Week 4 - electronics production (Feb 18)

Making a FabISP

This weeks task was to make a FabISP.

The first stage was to mill the circuit board out of FR1 (copper/phenolic paper laminate) PCB sheet using the Modella MDX-20.

Milling the board

  1. Clean the sacrificial bed to remove old tape/adhesive. Use nail polish remover/cloth and paint scraper to scrape surface clean. The surface should be shiny and free from adhesive which might cause the board not to lay flat.
  2. Put double sided tape on the bottom of the sheet. Make sure there are no overlaps or bubbles on the tape, which might cause the board not to lay flat. Peel off the waxy backing of the tape, again make sure the corners don’t turn up and press back down if they do.
  3. Double sided tape on sheet Peeling off double sided tape
  4. Align and place sheet on the bed parallel to the x-axis and use felt pad to press sheet down firmly on the bed.
  5. Attaching plate to bed
  6. Load Fab Modules from Ubuntu terminal.
  7. Insert the 1/64" end mill tool into the chuck covering the shank and gently tighten the grub screw. Set the x-y origin using the settings in Fab Modules. Lower the tool towards the board using the down button on the Modella, leaving enough travel in the vertical axis to allow for milling depth. Loosen the grub screw and with finger on the side of the tool lower tool to the copper surface. Tighten grub screw firmly by applying a slight downward pressure on the tool with fingers to ensure the tool doesn’t move when the grub screw is tightened. Rotate chuck through three clicks and tighten other grub screw.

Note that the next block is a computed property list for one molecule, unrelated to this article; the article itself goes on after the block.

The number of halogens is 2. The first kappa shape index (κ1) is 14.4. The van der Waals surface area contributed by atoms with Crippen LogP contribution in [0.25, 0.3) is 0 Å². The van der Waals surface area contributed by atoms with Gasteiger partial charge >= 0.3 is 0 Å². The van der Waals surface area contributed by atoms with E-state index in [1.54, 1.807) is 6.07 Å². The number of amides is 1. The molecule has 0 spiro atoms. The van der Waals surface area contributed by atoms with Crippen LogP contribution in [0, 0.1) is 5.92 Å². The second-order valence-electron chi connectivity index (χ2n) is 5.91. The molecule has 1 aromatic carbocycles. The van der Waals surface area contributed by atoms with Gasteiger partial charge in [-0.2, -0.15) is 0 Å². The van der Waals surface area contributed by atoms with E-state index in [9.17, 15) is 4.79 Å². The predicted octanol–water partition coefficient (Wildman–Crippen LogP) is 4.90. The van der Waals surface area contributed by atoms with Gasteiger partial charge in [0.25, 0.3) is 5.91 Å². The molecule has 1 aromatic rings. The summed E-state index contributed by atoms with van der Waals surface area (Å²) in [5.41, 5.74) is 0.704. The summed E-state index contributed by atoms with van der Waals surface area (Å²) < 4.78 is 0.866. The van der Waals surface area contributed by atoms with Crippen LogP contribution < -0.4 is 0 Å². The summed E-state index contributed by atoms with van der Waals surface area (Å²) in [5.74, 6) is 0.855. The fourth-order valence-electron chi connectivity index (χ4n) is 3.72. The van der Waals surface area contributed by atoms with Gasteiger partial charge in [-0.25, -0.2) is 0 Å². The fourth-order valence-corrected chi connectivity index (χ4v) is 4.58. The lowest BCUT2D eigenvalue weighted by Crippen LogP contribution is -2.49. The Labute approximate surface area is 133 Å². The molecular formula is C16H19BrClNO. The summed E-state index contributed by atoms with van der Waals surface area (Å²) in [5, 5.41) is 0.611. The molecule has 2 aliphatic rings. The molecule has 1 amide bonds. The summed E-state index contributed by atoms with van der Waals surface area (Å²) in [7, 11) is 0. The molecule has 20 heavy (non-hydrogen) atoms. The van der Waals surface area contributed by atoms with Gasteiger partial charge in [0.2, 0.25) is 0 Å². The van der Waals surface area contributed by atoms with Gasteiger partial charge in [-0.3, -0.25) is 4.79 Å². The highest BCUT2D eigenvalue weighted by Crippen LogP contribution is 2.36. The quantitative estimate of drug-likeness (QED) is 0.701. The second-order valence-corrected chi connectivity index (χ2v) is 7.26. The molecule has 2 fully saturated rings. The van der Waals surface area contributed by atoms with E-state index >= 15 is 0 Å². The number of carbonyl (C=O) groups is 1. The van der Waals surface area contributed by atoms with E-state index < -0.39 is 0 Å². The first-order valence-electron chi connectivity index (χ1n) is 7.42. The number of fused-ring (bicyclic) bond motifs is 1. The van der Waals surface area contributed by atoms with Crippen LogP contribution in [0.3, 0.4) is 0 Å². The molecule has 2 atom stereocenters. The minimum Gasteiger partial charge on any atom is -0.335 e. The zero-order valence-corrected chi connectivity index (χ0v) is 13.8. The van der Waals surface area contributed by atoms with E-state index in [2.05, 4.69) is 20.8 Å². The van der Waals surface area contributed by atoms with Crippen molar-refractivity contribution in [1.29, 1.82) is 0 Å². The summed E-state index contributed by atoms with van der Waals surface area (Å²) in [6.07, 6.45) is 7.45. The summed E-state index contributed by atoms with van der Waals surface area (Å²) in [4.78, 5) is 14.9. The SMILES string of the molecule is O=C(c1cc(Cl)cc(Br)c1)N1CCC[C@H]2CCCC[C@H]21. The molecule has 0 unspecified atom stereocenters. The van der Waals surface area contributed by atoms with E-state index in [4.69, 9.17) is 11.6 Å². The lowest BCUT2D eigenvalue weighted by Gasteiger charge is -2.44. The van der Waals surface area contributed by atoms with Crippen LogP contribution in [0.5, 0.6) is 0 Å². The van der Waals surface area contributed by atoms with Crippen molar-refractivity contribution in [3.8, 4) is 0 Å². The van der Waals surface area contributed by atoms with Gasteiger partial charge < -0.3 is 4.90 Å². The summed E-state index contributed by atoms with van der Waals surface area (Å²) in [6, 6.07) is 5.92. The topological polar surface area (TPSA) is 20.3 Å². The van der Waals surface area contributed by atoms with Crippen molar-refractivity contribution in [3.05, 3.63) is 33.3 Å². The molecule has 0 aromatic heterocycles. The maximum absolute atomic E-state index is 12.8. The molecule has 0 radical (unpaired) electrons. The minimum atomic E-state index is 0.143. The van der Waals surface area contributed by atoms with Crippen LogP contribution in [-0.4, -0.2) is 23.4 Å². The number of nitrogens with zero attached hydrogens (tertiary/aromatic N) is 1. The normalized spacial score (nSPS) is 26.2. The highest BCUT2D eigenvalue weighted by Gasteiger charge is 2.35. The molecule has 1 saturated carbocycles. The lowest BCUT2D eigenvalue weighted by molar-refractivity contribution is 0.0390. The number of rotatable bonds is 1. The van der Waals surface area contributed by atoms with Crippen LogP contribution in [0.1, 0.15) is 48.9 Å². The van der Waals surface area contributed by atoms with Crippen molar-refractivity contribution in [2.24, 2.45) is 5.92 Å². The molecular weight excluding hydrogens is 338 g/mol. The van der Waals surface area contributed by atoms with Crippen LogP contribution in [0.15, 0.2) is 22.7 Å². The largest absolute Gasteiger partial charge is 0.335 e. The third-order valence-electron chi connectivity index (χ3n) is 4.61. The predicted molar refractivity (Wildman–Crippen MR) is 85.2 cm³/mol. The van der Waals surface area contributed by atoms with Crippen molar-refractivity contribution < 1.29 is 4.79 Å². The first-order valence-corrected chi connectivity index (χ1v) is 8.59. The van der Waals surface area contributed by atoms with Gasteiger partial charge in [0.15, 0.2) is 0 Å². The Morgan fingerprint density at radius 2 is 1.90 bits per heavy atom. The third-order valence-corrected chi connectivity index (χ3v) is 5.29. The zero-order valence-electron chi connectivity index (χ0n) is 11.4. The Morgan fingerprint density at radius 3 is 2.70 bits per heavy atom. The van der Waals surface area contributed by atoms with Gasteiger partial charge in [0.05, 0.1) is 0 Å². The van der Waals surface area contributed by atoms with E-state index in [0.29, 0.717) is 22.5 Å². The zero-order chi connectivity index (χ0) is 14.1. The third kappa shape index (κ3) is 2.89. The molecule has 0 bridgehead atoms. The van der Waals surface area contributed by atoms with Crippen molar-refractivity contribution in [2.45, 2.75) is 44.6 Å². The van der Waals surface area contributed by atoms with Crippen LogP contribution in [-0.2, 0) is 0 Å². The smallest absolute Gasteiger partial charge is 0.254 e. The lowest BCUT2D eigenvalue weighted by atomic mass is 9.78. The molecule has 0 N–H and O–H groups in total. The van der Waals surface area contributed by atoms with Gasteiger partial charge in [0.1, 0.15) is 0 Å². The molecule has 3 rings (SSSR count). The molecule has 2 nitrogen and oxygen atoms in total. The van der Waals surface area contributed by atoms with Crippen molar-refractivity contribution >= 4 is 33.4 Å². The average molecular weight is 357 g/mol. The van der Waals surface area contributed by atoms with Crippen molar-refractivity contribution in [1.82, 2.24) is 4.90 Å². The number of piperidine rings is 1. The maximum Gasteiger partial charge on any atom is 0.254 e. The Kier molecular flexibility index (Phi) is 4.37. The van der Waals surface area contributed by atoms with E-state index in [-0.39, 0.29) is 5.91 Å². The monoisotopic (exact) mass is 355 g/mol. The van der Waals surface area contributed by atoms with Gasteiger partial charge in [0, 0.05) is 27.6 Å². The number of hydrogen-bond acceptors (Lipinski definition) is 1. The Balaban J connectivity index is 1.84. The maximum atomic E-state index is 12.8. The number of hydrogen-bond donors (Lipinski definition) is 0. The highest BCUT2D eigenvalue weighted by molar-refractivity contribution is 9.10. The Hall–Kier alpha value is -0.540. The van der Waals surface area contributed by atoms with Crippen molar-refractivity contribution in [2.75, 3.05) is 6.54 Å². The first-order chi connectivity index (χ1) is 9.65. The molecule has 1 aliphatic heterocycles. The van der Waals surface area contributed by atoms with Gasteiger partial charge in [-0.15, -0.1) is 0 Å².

8. Setting up end mill on board
  9. Load the hello.ISP.44.traces.png from the FabISP files, selected mill traces (1/64) from the dropdown menu, made path and then made rml and sent to start the milling. At the start make sure the end mill is cutting through the copper layer successfully, which it was and let the job complete which took 13 minutes.
  10. Milling the interior of board
  11. Press the view button to get a good view of the board and to change the tool to a 1/32” end mill for cutting out the board. Clear away the cut material using a dust buster or blowing.
  12. Change the 1/64” tool to 1/32” end mill tool, but loosing the grub screw and repeating steps for 1/64” tool.
  13. Load hello.ISP.44.interior.png from FabISP files, select cut out board (1/32) from the drop down menu, made path and then made rml and sent to start milling. At the start make sure the end mill is cutting through the copper layer successfully, which it was and let the job complete which took 2 minutes.
  14. Milling the exterior of board
  15. After the board was cut out, used the scraper to prise the board and rest of sheet off the bed.
  16. Milled board Removing milled board from bed
  17. De-burred the board with a small metal rule and washed under the tap using a sponge to clean and get rid of any dust/residue.
  18. Milled board ready for deburring and cleaning

Stuffing the board

The next stage is to stuff the board with components.